“Fearless” by Max Lucado

Max Lucado’s conversational style in “Fearless” makes this excellent book seem more like counsel from an old friend. Everyone deals with fear on some level at some point, and Lucado guides us into how to bring those fears out into the light where they shrivel and die. Whether it is a fear of the unknown, or a specific situation, we are reminded to trust God Who has conquered all.

However, “Fearless” is not just a “trust God and everything will be okay” mantra. He unpacks typical fears, physical problems, family problems and fear for our children, financial difficulties and teaches and/or reminds us that God is not only greater than the object of our fear, but has already conquered that specific fear on our behalf.

In “Fearless” Lucado also shows how the things we typically depend on are part of the problem and not the solution. When trust in things like power, prestige and possessions they fail – every time. So we are inclined to make those things stronger, pursuing them with greater effort, all the while failing to realize they are insufficient solutions in any case. When they do fail, it only compounds our fear.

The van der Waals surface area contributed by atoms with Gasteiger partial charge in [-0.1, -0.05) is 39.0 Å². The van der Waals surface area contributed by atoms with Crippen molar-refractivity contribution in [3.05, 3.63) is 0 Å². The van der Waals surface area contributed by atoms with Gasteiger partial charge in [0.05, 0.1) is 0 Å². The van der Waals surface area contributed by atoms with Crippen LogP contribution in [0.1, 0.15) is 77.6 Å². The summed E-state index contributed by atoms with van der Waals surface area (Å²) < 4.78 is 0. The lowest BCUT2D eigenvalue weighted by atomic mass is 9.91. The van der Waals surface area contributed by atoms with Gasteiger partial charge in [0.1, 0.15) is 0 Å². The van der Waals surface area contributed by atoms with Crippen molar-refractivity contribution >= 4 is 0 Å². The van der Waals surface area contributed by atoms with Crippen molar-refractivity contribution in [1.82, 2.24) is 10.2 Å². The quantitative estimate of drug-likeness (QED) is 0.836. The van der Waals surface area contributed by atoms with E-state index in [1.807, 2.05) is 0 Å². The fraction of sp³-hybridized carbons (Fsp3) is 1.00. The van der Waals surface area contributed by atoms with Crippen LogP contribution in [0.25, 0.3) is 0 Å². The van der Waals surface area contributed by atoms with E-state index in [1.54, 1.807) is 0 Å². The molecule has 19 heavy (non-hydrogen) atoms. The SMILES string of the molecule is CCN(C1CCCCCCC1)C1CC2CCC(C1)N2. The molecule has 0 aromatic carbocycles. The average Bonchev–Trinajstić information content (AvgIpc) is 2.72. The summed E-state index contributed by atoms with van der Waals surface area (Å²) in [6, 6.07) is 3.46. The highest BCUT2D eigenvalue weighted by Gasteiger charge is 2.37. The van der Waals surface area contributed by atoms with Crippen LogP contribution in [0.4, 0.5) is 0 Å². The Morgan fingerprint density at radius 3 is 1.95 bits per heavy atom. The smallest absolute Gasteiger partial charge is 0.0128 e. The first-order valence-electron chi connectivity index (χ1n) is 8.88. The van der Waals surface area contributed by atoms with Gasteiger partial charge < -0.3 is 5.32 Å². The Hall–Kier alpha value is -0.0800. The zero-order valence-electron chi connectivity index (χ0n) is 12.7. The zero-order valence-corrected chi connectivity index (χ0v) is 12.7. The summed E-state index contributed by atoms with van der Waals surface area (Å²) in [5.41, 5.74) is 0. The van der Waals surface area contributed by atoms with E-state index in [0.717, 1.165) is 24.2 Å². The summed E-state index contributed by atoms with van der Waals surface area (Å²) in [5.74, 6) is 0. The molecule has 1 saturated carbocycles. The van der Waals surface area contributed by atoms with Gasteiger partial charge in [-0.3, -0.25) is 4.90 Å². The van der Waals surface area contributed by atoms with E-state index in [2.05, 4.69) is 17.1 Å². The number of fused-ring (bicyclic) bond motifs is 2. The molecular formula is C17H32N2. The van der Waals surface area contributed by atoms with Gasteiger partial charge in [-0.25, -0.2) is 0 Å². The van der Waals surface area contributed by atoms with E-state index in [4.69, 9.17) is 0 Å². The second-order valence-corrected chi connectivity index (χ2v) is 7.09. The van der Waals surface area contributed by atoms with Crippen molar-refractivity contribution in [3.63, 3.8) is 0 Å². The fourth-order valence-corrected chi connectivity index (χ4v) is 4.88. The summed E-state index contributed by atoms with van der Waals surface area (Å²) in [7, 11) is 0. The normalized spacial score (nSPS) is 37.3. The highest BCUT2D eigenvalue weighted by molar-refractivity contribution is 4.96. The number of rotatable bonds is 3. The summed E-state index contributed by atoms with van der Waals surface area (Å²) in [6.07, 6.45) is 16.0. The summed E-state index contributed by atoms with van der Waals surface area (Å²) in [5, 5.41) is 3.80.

Lucado tells the story of watching two young girls with their father at a hotel pool. One daughter is gleefully jumping into the water where her father waits. The other obviously wants to, but her fears keep her on the edge – so close, yet so far from the freedom and joy of her sister. Finally, she jumps into her father’s waiting arms and realizes he won’t let anything happen to her.

“Fearless” reminds us we have a Heavenly Father Who cares for us Who will provide for us and keep us whatever the circumstances so we can live our lives with joy – in Him.

“Fearless” is no more or less than a “must read.”

(I will be posting a few of these book reviews as a member of Thomas Nelson’s Book Review Blogger Program J

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